We’ve been trying all year to figure out how to get you up on to this part of the Great Wall for a hike.
The trail follows rough and rocky early Ming Dynasty-era wall up on a high ridge, with awesome views all the way.
The wall here is similar to what we see on hikes in the hills in Hebei, northwest of Beijing, and it’s in a similar state – there aren’t any towers to see, just the red rock foundations.
There are two short parts of roughly repaired wall at the beginning and end, and we finish up at the “General’s Pass”, where we’ll see the remains of a fort that blocked a narrow pass through the mountains.
We’ve tried this hike three different ways already—once we were foiled by fire season protection rules, another time by a locked gate, and on the third time we made it, but the hike was maybe a wee bit too difficult. It’s still going to be fairly difficult. Read on for details!
We start off with a short walk up a farmed valley, and then cut through some trees to get on to roughly repaired Great Wall. The repaired wall takes us up to the peak of the southern end of this part of Great Wall. There are some obstacles on the way up – ‘steps’ that are more than one metre tall – and we may have to do some teamwork to get everybody up.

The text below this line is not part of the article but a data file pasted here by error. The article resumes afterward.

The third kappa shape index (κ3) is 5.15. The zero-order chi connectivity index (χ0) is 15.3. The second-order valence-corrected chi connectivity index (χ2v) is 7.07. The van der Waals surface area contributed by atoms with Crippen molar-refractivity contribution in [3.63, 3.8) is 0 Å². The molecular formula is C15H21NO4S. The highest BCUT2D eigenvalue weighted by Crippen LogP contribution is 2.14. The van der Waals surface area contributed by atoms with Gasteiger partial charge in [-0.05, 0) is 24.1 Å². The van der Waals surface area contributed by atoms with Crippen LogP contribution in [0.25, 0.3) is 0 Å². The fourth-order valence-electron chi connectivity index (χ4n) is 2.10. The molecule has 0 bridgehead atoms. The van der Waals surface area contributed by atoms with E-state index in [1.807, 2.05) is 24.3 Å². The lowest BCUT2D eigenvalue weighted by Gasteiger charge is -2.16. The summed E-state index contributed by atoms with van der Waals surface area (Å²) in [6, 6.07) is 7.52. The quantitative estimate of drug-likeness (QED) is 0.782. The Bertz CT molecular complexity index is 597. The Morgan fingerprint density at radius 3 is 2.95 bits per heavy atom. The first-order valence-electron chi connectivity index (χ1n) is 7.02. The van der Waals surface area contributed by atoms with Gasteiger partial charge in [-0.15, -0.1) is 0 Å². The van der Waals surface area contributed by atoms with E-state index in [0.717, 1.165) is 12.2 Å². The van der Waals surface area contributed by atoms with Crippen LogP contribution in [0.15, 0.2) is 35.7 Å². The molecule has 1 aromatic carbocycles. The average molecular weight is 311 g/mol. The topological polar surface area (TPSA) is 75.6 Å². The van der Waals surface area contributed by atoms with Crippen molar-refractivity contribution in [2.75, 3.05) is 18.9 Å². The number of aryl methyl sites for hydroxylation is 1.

We’ll follow the unrepaired Great Wall along a ridgeline, with some steep ascents and descents on rocky bits.
The hills become more forested, and the stones and rocks used to build the wall become a lovely red colour.
We’ll make a detour around cliffs and crags, hiking down into a terraced valley and then back up a scratchy trail to get back on the wall.
After more ups and downs on the wall, and another off-wall detour around more cliffs, we’ll be on the last leg of the hike and heading for the tall tower above the General’s Pass.
The climb down the wall from that tower is difficult – a steep slope instead of steps – and there is a shortcut available if you want to make the descent a little bit shorter. Do try to make that climb though – the views will definitely be worth it.
We finish the walk by the remains of the walled fort that blocked off the pass through this part of the mountains.